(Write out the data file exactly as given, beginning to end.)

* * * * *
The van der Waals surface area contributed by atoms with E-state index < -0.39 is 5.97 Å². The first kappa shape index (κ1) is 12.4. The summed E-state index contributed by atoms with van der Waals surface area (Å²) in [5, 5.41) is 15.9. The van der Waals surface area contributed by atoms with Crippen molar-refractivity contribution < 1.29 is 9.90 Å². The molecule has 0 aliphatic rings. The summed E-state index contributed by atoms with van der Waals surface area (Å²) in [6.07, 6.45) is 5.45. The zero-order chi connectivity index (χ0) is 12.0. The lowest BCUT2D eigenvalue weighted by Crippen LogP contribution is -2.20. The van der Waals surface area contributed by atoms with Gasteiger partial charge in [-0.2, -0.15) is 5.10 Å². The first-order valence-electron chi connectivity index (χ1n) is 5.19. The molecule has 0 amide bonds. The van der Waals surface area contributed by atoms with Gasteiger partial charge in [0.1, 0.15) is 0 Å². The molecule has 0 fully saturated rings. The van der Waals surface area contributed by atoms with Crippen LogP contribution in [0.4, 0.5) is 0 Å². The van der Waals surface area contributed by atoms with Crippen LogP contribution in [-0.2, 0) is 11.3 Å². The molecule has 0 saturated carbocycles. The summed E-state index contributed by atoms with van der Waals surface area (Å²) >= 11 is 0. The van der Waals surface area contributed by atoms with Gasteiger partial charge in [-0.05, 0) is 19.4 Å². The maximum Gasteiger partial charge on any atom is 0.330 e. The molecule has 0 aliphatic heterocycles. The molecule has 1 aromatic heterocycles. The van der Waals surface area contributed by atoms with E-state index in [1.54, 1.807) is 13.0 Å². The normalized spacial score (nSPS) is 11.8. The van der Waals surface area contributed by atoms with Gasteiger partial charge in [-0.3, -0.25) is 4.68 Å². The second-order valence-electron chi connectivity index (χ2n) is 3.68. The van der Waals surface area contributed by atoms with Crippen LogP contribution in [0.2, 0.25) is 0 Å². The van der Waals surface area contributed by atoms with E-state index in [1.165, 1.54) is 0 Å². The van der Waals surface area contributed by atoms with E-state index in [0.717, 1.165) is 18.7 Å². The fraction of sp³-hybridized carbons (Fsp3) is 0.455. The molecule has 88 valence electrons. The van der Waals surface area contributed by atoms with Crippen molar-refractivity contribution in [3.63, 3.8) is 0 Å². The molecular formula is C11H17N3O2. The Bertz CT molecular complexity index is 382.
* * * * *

The van der Waals surface area contributed by atoms with E-state index < -0.39 is 5.97 Å². The first kappa shape index (κ1) is 12.4. The summed E-state index contributed by atoms with van der Waals surface area (Å²) in [5, 5.41) is 15.9. The van der Waals surface area contributed by atoms with Crippen molar-refractivity contribution < 1.29 is 9.90 Å². The molecule has 0 aliphatic rings. The summed E-state index contributed by atoms with van der Waals surface area (Å²) in [6.07, 6.45) is 5.45. The zero-order chi connectivity index (χ0) is 12.0. The lowest BCUT2D eigenvalue weighted by Crippen LogP contribution is -2.20. The van der Waals surface area contributed by atoms with Gasteiger partial charge in [-0.2, -0.15) is 5.10 Å². The first-order valence-electron chi connectivity index (χ1n) is 5.19. The molecule has 0 amide bonds. The van der Waals surface area contributed by atoms with Gasteiger partial charge in [0.1, 0.15) is 0 Å². The molecule has 0 fully saturated rings. The van der Waals surface area contributed by atoms with Crippen LogP contribution in [0.4, 0.5) is 0 Å². The van der Waals surface area contributed by atoms with Crippen LogP contribution in [-0.2, 0) is 11.3 Å². The molecule has 0 saturated carbocycles. The summed E-state index contributed by atoms with van der Waals surface area (Å²) >= 11 is 0. The van der Waals surface area contributed by atoms with Gasteiger partial charge in [-0.05, 0) is 19.4 Å². The maximum Gasteiger partial charge on any atom is 0.330 e. The molecule has 0 aliphatic heterocycles. The molecule has 1 aromatic heterocycles. The van der Waals surface area contributed by atoms with E-state index in [1.54, 1.807) is 13.0 Å². The normalized spacial score (nSPS) is 11.8. The van der Waals surface area contributed by atoms with Gasteiger partial charge in [-0.3, -0.25) is 4.68 Å². The second-order valence-electron chi connectivity index (χ2n) is 3.68. The van der Waals surface area contributed by atoms with Crippen LogP contribution in [0.2, 0.25) is 0 Å². The van der Waals surface area contributed by atoms with E-state index in [1.165, 1.54) is 0 Å². The van der Waals surface area contributed by atoms with E-state index in [0.717, 1.165) is 18.7 Å². The fraction of sp³-hybridized carbons (Fsp3) is 0.455. The molecule has 88 valence electrons. The van der Waals surface area contributed by atoms with Crippen molar-refractivity contribution in [3.63, 3.8) is 0 Å². The molecular formula is C11H17N3O2. The Bertz CT molecular complexity index is 382.